I Love You Philip Morris ★★★★
The story of two crooks who fall in prison and their jailbreaking crime spree to stay together – determined to build a life together in the harsh reality of the US prison system. An enjoyable watch starring Jim Carrey and Ewan McGregor. REVIEW: JAKE HOOK
Henry Gamble’s Birthday Party ★★★★
Henry Gamble’s Birthday Party’ is a coming out story that’s not, forgive the pun, all preachy about being accepted for being gay. It’s a celebration and a masterfully directed film not just about a young man who happens to be coming out of the closet but also about the Evangelical Christian community. And Director Stephen Cone masterfully interweaves several stories going on at the same time that’s not a bit confusing but provides an element of actually being there and eavesdropping on everybody’s conversations. Doman is a true find at Henry Gamble. His face (and smile) practically lights up the screen – he’s a natural and hopefully will have a very successful acting career in his future. But credit goes to award-winning filmmaker Cone (who also wrote the script) for creating a film that makes it a fun experience to be a part of. Bring your swimsuit. REVIEW: TIM BAROS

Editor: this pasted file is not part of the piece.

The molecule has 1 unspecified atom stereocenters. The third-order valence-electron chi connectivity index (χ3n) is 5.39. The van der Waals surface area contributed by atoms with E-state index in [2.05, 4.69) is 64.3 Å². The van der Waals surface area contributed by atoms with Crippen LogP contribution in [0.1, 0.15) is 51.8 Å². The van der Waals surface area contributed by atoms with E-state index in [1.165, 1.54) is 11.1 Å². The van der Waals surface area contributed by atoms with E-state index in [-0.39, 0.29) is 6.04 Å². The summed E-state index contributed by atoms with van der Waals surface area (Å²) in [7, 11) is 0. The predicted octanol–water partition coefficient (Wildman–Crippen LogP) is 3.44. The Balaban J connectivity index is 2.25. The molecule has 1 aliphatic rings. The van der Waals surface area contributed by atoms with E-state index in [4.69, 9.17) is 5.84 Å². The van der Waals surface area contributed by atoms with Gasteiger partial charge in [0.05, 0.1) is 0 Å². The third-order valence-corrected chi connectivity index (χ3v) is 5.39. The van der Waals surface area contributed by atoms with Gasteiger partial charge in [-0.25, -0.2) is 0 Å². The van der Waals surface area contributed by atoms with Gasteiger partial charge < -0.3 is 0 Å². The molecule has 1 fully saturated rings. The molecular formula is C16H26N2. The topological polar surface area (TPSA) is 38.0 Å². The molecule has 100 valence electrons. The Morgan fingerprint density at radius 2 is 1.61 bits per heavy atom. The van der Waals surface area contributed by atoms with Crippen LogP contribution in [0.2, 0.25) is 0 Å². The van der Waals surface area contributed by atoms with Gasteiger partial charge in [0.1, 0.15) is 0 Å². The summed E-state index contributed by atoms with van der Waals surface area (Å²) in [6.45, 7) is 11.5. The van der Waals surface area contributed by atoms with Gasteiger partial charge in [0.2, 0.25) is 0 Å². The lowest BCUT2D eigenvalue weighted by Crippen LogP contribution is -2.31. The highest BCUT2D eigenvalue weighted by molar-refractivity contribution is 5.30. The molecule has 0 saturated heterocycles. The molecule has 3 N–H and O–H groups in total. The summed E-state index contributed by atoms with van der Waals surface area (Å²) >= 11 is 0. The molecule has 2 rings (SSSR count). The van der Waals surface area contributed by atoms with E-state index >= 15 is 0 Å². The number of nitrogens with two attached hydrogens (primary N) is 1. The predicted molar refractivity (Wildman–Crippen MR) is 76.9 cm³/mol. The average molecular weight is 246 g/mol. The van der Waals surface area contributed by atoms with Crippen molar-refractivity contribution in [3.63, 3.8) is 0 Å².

Holding The Man ★★★★★
Holding the Man is one of the better, or perhaps maybe the best, of all the films that’s dealt with the AIDS crisis. It’s a movie that simply tells a story, a love story so enduring and epic that it’s irrelevant whether the characters are gay or straight. Plus it’s a story that some of us, who were around in the 1980s and 1990s when friends and partners were dying right and left from AIDS, can unfortunately relate to.